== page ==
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ECO Classroom, the product of a $2 million investment by global security company Northrop Grumman in partnership with leading green group Conservation International, aims to strengthen STEM education in the U.S. by providing science teachers with a rich field experience.  Through an application process, 16 middle and high school teachers will be selected to travel to La Selva Biological Station in Costa Rica in July for an intensive two-week field study. ECO Classroom aims to immerse teachers in data collection processes, train them in advanced field technology, and ultimately guide them in the creation of a research project that they can replicate in their own schools. Northrop Grumman president and CEO Wes Bush said that the program was conceived in anticipation of talent shortages down the line.  "This is a longer-term effort to develop the talent for the future," he said. "We have to be thoughtful about where we see the industry going."... Read More

Enthusiasm is contagious, as they say. That's one of the underlying theories behind CalTeach, a California program that aims to inspire K-12 students by harnessing older students' enthusiasm for STEM subjects. At the same time, CalTeach enables those older students -- college STEM majors -- to become credentialed teachers during their undergrad experience. "We are producing mathematicians, scientists and engineers who have chosen to teach," says engineering professor and Berkeley CalTeach do-director George Johnson. Among the benefits of the program is the fact that it offers an opportunity for STEM majors to give teaching a try and determine whether or not it's for them.  Furthermore, "Learning the subject and learning to teach it at the same time really means unpacking the subject," says Shelly Seethaler, staff director of CalTeach at UC San Diego. "You can't just plug in formulas for gas, temperature and pressure and come up with answers. You also need to be able to explain, gas,... Read More

A new report, "Road Map to Renewal," from the President's Council on Jobs & Competitiveness, calls for better STEM education in grades K-12 as a foundation for future job creation.  The Jobs Council advises the administration on how to ensure long-term American competitiveness in the work force, as well as ways in which to spark short-term job creation.  In addition to emphasizing STEM education, the report, released yesterday, addresses the importance of investing in innovation and revitalizing the manufacturing sector. Via www.whitehouse.gov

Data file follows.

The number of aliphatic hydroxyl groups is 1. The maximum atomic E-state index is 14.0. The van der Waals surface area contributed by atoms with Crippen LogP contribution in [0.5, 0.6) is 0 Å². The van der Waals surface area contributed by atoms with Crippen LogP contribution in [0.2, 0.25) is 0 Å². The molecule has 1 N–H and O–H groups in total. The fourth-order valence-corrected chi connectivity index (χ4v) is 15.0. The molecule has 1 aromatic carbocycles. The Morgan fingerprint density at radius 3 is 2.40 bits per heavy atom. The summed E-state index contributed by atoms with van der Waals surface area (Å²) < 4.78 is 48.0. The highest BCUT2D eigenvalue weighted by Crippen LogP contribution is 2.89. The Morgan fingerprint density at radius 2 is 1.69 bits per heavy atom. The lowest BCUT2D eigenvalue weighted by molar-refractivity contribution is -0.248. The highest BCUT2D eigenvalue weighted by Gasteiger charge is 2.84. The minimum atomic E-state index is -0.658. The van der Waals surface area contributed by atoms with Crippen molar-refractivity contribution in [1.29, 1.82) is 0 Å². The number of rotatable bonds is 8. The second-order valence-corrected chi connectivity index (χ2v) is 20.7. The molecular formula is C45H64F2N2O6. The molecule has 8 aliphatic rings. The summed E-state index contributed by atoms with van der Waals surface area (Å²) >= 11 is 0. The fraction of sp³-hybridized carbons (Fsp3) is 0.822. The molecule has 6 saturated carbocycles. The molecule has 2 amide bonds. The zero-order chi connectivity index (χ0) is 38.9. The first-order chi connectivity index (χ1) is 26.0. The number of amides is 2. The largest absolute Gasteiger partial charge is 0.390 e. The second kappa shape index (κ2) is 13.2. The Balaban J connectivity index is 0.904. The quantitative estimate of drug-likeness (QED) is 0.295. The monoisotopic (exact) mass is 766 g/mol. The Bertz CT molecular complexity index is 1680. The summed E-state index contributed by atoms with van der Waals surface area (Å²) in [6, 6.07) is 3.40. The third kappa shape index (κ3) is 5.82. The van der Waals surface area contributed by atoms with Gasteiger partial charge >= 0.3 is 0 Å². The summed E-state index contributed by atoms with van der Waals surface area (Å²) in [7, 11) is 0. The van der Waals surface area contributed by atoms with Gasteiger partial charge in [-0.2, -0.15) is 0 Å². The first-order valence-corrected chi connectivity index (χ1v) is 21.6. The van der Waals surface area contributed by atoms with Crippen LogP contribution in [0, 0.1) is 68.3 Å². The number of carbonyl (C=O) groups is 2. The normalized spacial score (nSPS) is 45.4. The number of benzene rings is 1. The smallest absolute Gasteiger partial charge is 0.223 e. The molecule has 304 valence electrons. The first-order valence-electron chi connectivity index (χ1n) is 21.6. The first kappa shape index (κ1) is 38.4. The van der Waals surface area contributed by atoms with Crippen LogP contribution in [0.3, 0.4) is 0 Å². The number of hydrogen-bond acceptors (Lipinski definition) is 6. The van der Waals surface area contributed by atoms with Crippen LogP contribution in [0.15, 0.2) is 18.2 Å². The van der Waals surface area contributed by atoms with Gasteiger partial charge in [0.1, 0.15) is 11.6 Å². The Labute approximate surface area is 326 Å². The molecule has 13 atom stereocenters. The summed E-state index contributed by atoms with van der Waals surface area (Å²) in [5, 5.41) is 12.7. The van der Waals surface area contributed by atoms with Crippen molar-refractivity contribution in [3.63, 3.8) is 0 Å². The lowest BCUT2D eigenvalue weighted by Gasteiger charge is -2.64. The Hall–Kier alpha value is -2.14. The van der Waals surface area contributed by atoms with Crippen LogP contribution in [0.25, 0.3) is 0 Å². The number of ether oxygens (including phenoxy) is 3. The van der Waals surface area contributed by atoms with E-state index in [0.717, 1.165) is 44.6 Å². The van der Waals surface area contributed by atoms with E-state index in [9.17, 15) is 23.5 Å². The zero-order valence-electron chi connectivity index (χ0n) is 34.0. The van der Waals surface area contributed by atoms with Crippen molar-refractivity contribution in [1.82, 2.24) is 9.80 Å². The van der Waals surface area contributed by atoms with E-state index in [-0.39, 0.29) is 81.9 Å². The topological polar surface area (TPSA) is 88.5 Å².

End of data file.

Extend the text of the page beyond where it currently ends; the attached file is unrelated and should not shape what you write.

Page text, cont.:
Between the years 2002 and 2010, states cut funding for public research universities by 20 percent in constant dollars.  Meanwhile, in countries including China and India, spending on technology and education increased over the same time period.  So says the 2012 release of the biennial report, "Science and Engineering Indicators," which looks at scientific trends in the US and worldwide.  A compendium of fascinating data, the report will be available on the National Science Foundation's web site at noon (ET) today. Via chronicle.com

It may not be the short-term-forecasting epicenter of the country, but the American Meteorological Society (AMS) -- long-established at 45 Beacon Street -- boasts an unparalleled history of meteorological research. The organization was founded in 1919 with the goal of helping farmers by improving the science of weather forecasting. Today, it is the hub of meteorological research in the country, producing conferences and journals that bring together the best of the best in meterological science. "Our goal is make sure lawmakers are able to use the science that is available properly on topics like global warming," says Keith Seitter, the society's executive director. "We sit down and present the cold hard facts to these politicians based on the best science available." NECN meteorologist Matt Noyes is a fan. "The AMS is really just a collection of the best meteorologists in the country," he said. "It truly is a fantastic professional organization." Find out more about AMS on its website,... Read More